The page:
HOUSTON -- Quarterbacks T.J. Yates or Case Keenum may soon be searching for a new NFL team.
The Houston Texans will likely enter training camp with only three quarterbacks, coach Bill O'Brien said Monday at NRG Stadium. If the Texans trim their roster from four to three QBs, either Yates or Keenum is expected to be the odd man out.
"Any time you have four ... I don't think it's easy to divide the reps," said O'Brien, following the seventh day of OTAs. "I think you can really get three guys reps in practice, which is basically what we've been doing. I know that's probably not the easiest thing for those guys. But three out of four have been getting reps."
Veteran Ryan Fitzpatrick, 31, is the Texans' expected Week 1 starter. He signed a two-year, $7.25 million deal this offseason, with $4 million guaranteed.
Rookie Tom Savage was a fourth-round pick and is being groomed by quarterbacks coach George Godsey and O'Brien to eventually take over the position.
The Texans, who are installing a complex new offense under O'Brien, haven't released an official depth chart. But based off last season and Fitzpatrick's experience, the current rotation is believed to be Fitzpatrick, Keenum, Yates and Savage. It could take the final three days of OTAs and a mandatory three-day camp next week for O'Brien to make a decision about which QB will be cut.
"We haven't really talked about the roster yet, as it relates to training camp," O'Brien said. "But everything we do will be in the best interest of the team."
The Texans carried only three quarterbacks in 2013. Matt Schaub was the starter, while Yates initially beat out Keenum for the backup position.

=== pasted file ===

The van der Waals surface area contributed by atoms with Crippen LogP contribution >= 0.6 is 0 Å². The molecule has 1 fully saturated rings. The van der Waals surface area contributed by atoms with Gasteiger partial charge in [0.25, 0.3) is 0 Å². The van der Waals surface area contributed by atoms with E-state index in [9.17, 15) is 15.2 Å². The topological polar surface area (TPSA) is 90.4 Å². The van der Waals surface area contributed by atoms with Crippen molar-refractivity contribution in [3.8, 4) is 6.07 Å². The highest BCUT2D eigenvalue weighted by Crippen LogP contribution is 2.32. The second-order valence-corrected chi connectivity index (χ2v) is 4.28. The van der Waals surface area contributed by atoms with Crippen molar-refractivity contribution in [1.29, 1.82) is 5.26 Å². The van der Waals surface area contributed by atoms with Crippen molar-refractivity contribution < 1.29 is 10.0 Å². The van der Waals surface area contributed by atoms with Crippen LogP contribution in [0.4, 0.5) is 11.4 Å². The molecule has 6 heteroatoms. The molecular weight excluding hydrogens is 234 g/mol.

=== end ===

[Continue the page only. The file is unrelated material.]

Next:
Yates briefly took over for Schaub last season but attempted only 22 passes and threw two interceptions with no touchdowns.
Keenum was the full-time midseason replacement for Schaub and went 0-8 as a starter and was clearly declining as the Texans' NFL-worst 2-14 season unfolded. The undrafted rookie (2012) and University of Houston star showed early promise, though, completing 54.2 percent of his overall passes for nine touchdowns and six interceptions.
"These quarterbacks, I have to ... everybody and the fans, especially: These guys have been working extremely hard," O'Brien said. "They've all had really good moments. They're very competitive. They've been in this building seven days a week, studying on their own, studying with myself, studying with George Godsey, mostly. ... It's a very competitive situation."
While the Texans decide which QBs to keep, rookie Jadeveon Clowney is on schedule with his position change to linebacker.
O'Brien said Clowney has been putting in extra work at his new position, while tutoring under first-year linebackers coach Mike Vrabel and defensive coordinator Romeo Crennel.
"He's really worked hard," O'Brien said. "That position has worked extremely hard, just like all the positions. He's a guy that's come in here and really put in extra time so far and he needs to keep doing it."
Clowney has devoted extra time in the training room to improve his flexibility, while doing more than what's officially required on the practice field.
"I think we're on the right track (with Clowney) and I think the whole linebacker position is on the right track," O'Brien said.
The Texans are teaching Clowney linebacker on a step-by-step basis, first familiarizing him with strongside responsibilities.
"That's what Romeo always does and I like that," O'Brien said. "There is a foundation there. Then you move from there to the next package, which was nickel and then then next package, which was dime."
As with all defenders, the Texans are preaching versatility for Clowney. Defensive end, three-technique and even nose tackle are on the agenda.
"Sometimes he moves around. ... You do it by package so he can in his own mind, along with all the players that do those things, they can segment in their mind and understand the importance of each package," O'Brien said.
Clowney signed a fully guaranteed four-year, $22.2 million contract last week. He plans to buy his mother a house but has otherwise been focused on learning a new playbook and adapting to a new team.
"I've been looking forward to it for my whole life," Clowney said. "Now I get paid (for) something I love to do: play football."